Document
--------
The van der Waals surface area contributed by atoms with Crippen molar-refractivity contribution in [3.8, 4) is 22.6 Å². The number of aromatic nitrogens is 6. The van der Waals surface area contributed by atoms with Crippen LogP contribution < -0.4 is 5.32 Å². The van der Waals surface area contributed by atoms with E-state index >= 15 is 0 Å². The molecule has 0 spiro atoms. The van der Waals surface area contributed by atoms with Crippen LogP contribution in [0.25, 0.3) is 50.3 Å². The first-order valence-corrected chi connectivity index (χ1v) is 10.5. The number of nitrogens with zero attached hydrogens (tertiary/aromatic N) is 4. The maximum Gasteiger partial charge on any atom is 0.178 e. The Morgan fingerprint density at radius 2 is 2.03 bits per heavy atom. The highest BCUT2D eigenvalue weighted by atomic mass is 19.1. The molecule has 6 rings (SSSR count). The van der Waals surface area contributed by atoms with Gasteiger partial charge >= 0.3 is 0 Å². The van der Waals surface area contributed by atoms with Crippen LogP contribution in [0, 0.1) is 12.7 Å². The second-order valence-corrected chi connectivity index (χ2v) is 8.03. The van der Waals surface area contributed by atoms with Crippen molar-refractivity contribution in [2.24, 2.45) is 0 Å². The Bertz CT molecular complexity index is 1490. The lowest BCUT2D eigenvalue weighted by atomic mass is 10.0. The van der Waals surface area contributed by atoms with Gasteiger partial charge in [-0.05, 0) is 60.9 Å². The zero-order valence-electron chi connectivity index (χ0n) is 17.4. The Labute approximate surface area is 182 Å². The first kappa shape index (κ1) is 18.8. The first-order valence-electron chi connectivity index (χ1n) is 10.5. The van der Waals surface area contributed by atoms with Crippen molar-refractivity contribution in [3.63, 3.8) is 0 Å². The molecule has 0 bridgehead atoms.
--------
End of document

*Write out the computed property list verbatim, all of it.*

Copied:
The van der Waals surface area contributed by atoms with Crippen molar-refractivity contribution in [3.8, 4) is 22.6 Å². The number of aromatic nitrogens is 6. The van der Waals surface area contributed by atoms with Crippen LogP contribution < -0.4 is 5.32 Å². The van der Waals surface area contributed by atoms with E-state index >= 15 is 0 Å². The molecule has 0 spiro atoms. The van der Waals surface area contributed by atoms with Crippen LogP contribution in [0.25, 0.3) is 50.3 Å². The first-order valence-corrected chi connectivity index (χ1v) is 10.5. The number of nitrogens with zero attached hydrogens (tertiary/aromatic N) is 4. The maximum Gasteiger partial charge on any atom is 0.178 e. The Morgan fingerprint density at radius 2 is 2.03 bits per heavy atom. The highest BCUT2D eigenvalue weighted by atomic mass is 19.1. The molecule has 6 rings (SSSR count). The van der Waals surface area contributed by atoms with Gasteiger partial charge >= 0.3 is 0 Å². The van der Waals surface area contributed by atoms with Crippen LogP contribution in [0, 0.1) is 12.7 Å². The second-order valence-corrected chi connectivity index (χ2v) is 8.03. The van der Waals surface area contributed by atoms with Crippen molar-refractivity contribution in [2.24, 2.45) is 0 Å². The Bertz CT molecular complexity index is 1490. The lowest BCUT2D eigenvalue weighted by atomic mass is 10.0. The van der Waals surface area contributed by atoms with Gasteiger partial charge in [-0.05, 0) is 60.9 Å². The zero-order valence-electron chi connectivity index (χ0n) is 17.4. The Labute approximate surface area is 182 Å². The first kappa shape index (κ1) is 18.8. The first-order valence-electron chi connectivity index (χ1n) is 10.5. The van der Waals surface area contributed by atoms with Crippen molar-refractivity contribution in [3.63, 3.8) is 0 Å². The molecule has 0 bridgehead atoms.